In a crowd. Hence the term crowdfunding.
It works as follows — someone has an idea, they need a few grand to take it to some sort of fruition. It’s not a charity so they can’t walk the Inca Trail or the Sahara. They put their idea on the internet, look for small amounts of money from lots of strangers and friends. In my patchy record I’ve helped fund two books, one DVD, one short film and one documentary.
My line of work is full of crowdfunding — over the past while actors, directors and comedians have announced their plans to fund the financially ruinous month in the crucible (or incinerator depending on how it goes) of dreams that is the Edinburgh Fringe Festival. My head says — why fund the competition? My conscience will say “Cop on Colm” and I’ll chip in with a few bob. Unless my procrastinadenum (one of the largest organs in my body) becomes active and I miss the deadline. Like I did for a few people recently. So I’m sorry for them but they got fully funded. Hence my glass-flattened nose.
Crowd-funding isn’t new. In Ireland, it starts early, with children selling lines. Just to be clear, these lines are not a method of distributing hard drugs, rather they are lines on a dog-eared card held by a hardworking primary school child who is going door to door in their area looking for money from the community in order to sponsor ‘something’. In some cases I don’t even know what they’re selling. They hold out the card with lines on which to write your name and a donation amount. Some of the neighbours will have already filled it out — or at least I think it’s them. There’s no time for the procrastinadenum to kick in so I hand over an amount half-way between the most and least generous neighbour.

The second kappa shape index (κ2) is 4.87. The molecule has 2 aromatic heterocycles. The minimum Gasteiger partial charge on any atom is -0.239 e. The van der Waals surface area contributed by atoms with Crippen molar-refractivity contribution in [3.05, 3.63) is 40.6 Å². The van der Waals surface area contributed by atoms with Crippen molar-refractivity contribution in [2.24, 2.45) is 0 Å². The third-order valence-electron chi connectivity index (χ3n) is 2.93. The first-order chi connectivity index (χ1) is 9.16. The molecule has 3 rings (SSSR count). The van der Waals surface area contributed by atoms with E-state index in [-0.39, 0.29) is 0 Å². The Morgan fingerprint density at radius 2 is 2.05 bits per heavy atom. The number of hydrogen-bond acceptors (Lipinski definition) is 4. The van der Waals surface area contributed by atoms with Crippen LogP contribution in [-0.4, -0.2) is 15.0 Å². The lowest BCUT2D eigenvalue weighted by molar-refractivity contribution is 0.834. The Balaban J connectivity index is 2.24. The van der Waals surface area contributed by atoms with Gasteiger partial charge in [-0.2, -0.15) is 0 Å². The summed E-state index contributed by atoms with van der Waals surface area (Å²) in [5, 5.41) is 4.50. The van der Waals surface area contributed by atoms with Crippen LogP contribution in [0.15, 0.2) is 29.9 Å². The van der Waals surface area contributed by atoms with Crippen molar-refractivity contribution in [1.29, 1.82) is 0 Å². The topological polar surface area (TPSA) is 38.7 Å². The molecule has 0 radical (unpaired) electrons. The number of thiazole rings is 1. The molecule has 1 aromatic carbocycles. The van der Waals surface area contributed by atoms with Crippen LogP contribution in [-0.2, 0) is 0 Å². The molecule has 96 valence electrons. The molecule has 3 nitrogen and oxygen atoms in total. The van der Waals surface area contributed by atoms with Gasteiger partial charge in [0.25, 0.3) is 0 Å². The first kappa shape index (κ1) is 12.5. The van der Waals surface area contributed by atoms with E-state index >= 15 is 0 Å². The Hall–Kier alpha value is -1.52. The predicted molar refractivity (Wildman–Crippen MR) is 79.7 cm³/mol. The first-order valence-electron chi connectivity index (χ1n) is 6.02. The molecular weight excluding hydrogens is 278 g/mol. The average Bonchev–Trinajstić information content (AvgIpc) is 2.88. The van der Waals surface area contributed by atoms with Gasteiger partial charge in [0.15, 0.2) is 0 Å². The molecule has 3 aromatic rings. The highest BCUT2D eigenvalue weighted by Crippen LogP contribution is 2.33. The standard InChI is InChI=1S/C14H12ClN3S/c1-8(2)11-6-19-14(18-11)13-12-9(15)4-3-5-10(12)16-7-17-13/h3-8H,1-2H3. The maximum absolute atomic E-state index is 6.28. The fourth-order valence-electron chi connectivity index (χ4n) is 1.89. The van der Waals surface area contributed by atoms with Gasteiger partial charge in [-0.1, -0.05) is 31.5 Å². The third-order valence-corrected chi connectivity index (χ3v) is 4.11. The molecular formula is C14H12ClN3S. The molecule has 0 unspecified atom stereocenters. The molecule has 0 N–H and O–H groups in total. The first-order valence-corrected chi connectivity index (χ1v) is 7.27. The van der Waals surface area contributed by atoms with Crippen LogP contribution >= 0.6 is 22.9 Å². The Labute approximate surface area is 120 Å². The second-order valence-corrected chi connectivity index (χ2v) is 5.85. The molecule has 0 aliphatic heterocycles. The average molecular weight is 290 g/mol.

For children, it’s not a bad introduction to the world of sales so it’s good to give the little cherubs a win now and then lest they turn into a small version of the Jack Lemmon character in the film Glengarry Glen Ross.
Crowdfunding in other forms goes back centuries. In the New York Public Library in Manhattan they have a collection which in their own way represents a landmark in crowdfunding. The Maps. Many of the oldest ones where drawn by Dutch cartographers a lot of whom worked for the first crowdfunders of modern times — the Dutch East India company who sold joint stock to investors to finance risky exploratory trips. Obviously their language was a bit more formal than: “Hey guys! I’m off exploring new trade routes for spices. Would be great if you could sponsor me — thanks a mill.” But a small number of people bought in. The company went on for 200 years and made many millionaires.
Which compared to being 12 and selling door to door is not a bad line of business.